Global Warming Behind Early Primate Diaspora?

Exactly what prompted early primates to travel between continents 55 million years ago has perplexed scientists for years. And there are at least 4 different scenarios supposed to explain how primates “simultaneously” popped into existence in Asia, Europe and North America. Now, a collaborative study involving researchers from the University of Michigan (U-M), Johns Hopkins University School of Medicine and the Royal Belgian Institute of Natural Sciences has revealed a new explanation for early primate movements: rapid global warming.

In the July 25 edition of the Proceedings of the National Academy of Science, researchers describe how they used recently discovered evidence to make highly accurate comparisons between prevailing primate migratory hypotheses. The researchers focused on the ancient and oldest known primate genus called Teilhardina, which resembled contemporary primates known as tarsiers. Scientists consider Teilhardina to have been a true primate – or euprimate – just like tarsiers, monkeys, apes and humans.

Until now, scientists had 4 possible explanations to explain primate distribution patterns. The first of them suggests that primates originated in Africa and multiplied across Europe and Greenland to eventually reach North America. Another hypothesis suggests that primates originated in North America and then migrated by way of a temporary land bridge that at the time connected Siberia and Alaska. The 2 final possibilities include primates originating in Africa or Asia and then moving through North America to reach Western Europe; or that the group originated in Asia and then spread east to North America and then headed west toward Europe.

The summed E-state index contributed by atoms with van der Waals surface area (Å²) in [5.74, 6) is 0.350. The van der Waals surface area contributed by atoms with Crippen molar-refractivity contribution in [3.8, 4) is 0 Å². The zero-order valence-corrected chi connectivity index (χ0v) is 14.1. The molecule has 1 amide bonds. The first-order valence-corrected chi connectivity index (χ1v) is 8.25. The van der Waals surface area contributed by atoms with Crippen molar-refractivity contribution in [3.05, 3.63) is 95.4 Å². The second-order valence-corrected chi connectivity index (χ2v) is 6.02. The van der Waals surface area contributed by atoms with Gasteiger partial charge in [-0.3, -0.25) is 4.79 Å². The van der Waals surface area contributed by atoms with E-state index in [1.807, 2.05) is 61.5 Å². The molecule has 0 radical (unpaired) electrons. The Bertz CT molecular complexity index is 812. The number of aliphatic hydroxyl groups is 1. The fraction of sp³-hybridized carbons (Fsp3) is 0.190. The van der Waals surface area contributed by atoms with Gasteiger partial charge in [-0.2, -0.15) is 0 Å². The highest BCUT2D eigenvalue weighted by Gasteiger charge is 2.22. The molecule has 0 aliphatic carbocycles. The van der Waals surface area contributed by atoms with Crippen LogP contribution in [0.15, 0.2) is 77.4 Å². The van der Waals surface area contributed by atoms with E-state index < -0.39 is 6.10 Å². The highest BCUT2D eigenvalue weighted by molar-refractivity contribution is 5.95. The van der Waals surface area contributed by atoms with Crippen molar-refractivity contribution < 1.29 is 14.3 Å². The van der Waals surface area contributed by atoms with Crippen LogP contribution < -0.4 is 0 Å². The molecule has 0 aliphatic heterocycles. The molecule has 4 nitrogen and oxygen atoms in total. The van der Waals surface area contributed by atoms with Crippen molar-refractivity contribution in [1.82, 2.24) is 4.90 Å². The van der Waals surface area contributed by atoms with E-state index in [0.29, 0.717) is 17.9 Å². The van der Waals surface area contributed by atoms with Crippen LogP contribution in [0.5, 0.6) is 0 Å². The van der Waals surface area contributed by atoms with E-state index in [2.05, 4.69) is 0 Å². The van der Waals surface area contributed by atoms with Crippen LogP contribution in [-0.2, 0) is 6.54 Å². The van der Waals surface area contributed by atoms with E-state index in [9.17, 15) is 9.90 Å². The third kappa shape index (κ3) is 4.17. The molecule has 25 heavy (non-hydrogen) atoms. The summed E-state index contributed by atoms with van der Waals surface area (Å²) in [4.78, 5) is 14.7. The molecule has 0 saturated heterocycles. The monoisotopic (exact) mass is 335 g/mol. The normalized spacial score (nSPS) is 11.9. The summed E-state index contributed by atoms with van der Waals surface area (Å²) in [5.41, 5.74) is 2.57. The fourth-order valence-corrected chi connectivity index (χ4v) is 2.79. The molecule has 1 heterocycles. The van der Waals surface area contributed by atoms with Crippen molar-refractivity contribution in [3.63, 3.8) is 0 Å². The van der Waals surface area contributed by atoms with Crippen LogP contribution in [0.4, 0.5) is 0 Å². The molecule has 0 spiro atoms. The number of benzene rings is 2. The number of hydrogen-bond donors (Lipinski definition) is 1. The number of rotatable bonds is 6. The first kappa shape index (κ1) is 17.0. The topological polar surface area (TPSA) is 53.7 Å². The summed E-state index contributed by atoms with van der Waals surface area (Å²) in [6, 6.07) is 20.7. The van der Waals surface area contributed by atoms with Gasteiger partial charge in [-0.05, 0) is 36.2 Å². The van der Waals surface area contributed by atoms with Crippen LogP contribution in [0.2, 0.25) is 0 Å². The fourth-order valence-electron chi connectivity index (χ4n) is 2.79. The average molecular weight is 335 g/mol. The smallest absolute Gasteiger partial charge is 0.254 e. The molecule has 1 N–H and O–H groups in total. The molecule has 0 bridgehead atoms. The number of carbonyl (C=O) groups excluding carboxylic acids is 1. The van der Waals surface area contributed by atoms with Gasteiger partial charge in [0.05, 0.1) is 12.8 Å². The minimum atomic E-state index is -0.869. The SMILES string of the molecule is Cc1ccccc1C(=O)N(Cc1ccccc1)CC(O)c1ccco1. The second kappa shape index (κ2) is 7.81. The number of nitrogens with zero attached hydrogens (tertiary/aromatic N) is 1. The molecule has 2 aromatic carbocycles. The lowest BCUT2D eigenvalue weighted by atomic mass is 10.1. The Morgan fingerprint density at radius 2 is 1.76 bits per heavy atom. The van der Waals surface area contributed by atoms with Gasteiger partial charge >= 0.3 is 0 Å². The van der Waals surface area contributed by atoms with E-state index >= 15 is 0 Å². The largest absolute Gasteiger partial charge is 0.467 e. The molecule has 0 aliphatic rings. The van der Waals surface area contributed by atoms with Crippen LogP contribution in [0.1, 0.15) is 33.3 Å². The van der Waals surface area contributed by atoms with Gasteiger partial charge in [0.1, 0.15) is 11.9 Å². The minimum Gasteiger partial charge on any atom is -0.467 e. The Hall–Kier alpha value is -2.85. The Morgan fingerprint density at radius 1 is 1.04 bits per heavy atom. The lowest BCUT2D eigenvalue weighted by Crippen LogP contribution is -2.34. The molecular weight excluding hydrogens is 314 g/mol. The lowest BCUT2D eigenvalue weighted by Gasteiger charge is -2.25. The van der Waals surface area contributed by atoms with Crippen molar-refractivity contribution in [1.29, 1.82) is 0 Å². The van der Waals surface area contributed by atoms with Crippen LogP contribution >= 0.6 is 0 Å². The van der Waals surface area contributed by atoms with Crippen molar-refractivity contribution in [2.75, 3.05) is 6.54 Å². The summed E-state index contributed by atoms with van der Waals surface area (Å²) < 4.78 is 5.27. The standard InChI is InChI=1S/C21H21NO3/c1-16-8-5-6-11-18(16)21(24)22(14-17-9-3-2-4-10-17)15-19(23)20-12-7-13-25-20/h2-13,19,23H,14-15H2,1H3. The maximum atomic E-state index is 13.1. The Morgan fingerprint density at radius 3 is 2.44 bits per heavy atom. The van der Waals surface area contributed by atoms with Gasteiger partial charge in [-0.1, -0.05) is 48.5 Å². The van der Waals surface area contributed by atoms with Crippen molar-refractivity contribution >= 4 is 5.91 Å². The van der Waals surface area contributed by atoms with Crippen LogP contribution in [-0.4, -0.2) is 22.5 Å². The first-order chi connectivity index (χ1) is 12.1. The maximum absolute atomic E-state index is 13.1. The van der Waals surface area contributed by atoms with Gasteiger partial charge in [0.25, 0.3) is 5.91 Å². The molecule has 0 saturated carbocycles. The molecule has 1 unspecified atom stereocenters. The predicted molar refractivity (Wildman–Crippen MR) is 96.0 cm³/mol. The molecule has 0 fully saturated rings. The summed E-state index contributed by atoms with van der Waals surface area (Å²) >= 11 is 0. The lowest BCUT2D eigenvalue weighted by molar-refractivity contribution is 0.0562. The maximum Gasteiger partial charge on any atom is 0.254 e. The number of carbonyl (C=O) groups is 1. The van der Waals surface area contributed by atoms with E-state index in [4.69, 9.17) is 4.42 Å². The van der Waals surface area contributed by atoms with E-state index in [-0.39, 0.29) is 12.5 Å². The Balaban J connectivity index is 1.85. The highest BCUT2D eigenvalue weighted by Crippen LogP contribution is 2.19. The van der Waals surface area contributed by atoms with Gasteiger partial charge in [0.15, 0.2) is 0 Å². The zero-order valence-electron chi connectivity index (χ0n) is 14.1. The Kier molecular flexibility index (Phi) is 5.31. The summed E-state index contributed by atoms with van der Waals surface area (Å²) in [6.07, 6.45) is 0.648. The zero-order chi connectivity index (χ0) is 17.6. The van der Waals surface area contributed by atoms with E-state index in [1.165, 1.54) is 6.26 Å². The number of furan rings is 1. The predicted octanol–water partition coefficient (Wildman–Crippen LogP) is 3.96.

But the researchers found that none of the hypotheses measured up. They showed that primates not only traveled a different migration route to those suggested, but that they moved as a result of rapid global warming. The team proposed that Teilhardina began in South Asia and spread to Europe by crossing an ancient seaway called the Turgai Straits, and then migrated to North America through Greenland.

The team arrived at their unusual account of primate dispersion by using a carbon isotope curve based on readings from all three continents. The curve represents carbon ratios present in the atmosphere, earth and living organisms. These carbon ratios are an important marker, as levels differ over the years depending upon the proportion of carbon-12 and carbon-13 present. A flood of carbon-12, for example, is associated with the arrival of the Paleocene-Eocene thermal maximum, which represents one of the most dramatic global warming events ever recorded.

The carbon isotope curve pinpointed the arrival of Teilhardina to the 3 continents in relation to the flood of carbon-12. The arrival of Teilhardina in Asia was found to precede the maximum flood of carbon-12, coincided with it in Europe, and appeared just after the maximum in North America. Using this evidence, the researchers mapped out the new migratory pattern, and deduced that Teilhardina migration was initiated by rapid global warming. The researchers also added that the entire primate dispersal event would have occurred within the astonishingly short timeframe of approximately 25,000 years.

“It is remarkable to be able to study evolutionary events so deep in the past with such precision,” said Gingerich, who is the Ermine Cowles Case Collegiate Professor of Paleontology and director of the U-M Museum of Paleontology. “The speed of dispersal and the speed of evolutionary change during dispersal are near the maximum for such rates observed today, and the rapid change and dispersal were almost certainly driven by profound greenhouse warming at the Paleocene-Eocene boundary.”

Source: University of Michigan
Graphic courtesy National Academy of Sciences

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